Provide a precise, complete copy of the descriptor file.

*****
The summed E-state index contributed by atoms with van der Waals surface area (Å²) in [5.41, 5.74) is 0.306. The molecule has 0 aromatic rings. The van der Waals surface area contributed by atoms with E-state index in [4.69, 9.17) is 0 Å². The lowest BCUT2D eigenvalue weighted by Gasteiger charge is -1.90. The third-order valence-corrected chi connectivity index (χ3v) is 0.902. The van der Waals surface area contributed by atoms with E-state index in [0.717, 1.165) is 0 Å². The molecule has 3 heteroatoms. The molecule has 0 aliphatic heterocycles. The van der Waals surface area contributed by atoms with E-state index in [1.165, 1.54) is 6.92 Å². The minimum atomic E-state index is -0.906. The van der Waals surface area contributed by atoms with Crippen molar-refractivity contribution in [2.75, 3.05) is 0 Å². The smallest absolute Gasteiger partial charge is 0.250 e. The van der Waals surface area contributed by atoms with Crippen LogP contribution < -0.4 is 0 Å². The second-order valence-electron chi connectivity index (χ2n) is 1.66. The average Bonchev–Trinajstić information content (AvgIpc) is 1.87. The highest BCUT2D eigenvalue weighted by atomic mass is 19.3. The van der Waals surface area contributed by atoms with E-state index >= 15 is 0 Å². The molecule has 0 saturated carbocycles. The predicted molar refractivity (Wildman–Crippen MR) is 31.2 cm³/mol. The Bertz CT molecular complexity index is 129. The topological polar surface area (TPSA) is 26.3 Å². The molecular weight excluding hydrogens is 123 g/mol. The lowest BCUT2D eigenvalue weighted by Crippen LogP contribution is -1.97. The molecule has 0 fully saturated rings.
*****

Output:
The summed E-state index contributed by atoms with van der Waals surface area (Å²) in [5.41, 5.74) is 0.306. The molecule has 0 aromatic rings. The van der Waals surface area contributed by atoms with E-state index in [4.69, 9.17) is 0 Å². The lowest BCUT2D eigenvalue weighted by Gasteiger charge is -1.90. The third-order valence-corrected chi connectivity index (χ3v) is 0.902. The van der Waals surface area contributed by atoms with E-state index in [0.717, 1.165) is 0 Å². The molecule has 3 heteroatoms. The molecule has 0 aliphatic heterocycles. The van der Waals surface area contributed by atoms with E-state index in [1.165, 1.54) is 6.92 Å². The minimum atomic E-state index is -0.906. The van der Waals surface area contributed by atoms with Crippen molar-refractivity contribution in [2.75, 3.05) is 0 Å². The smallest absolute Gasteiger partial charge is 0.250 e. The van der Waals surface area contributed by atoms with Crippen LogP contribution < -0.4 is 0 Å². The second-order valence-electron chi connectivity index (χ2n) is 1.66. The average Bonchev–Trinajstić information content (AvgIpc) is 1.87. The highest BCUT2D eigenvalue weighted by atomic mass is 19.3. The van der Waals surface area contributed by atoms with E-state index >= 15 is 0 Å². The molecule has 0 saturated carbocycles. The predicted molar refractivity (Wildman–Crippen MR) is 31.2 cm³/mol. The Bertz CT molecular complexity index is 129. The topological polar surface area (TPSA) is 26.3 Å². The molecular weight excluding hydrogens is 123 g/mol. The lowest BCUT2D eigenvalue weighted by Crippen LogP contribution is -1.97. The molecule has 0 fully saturated rings.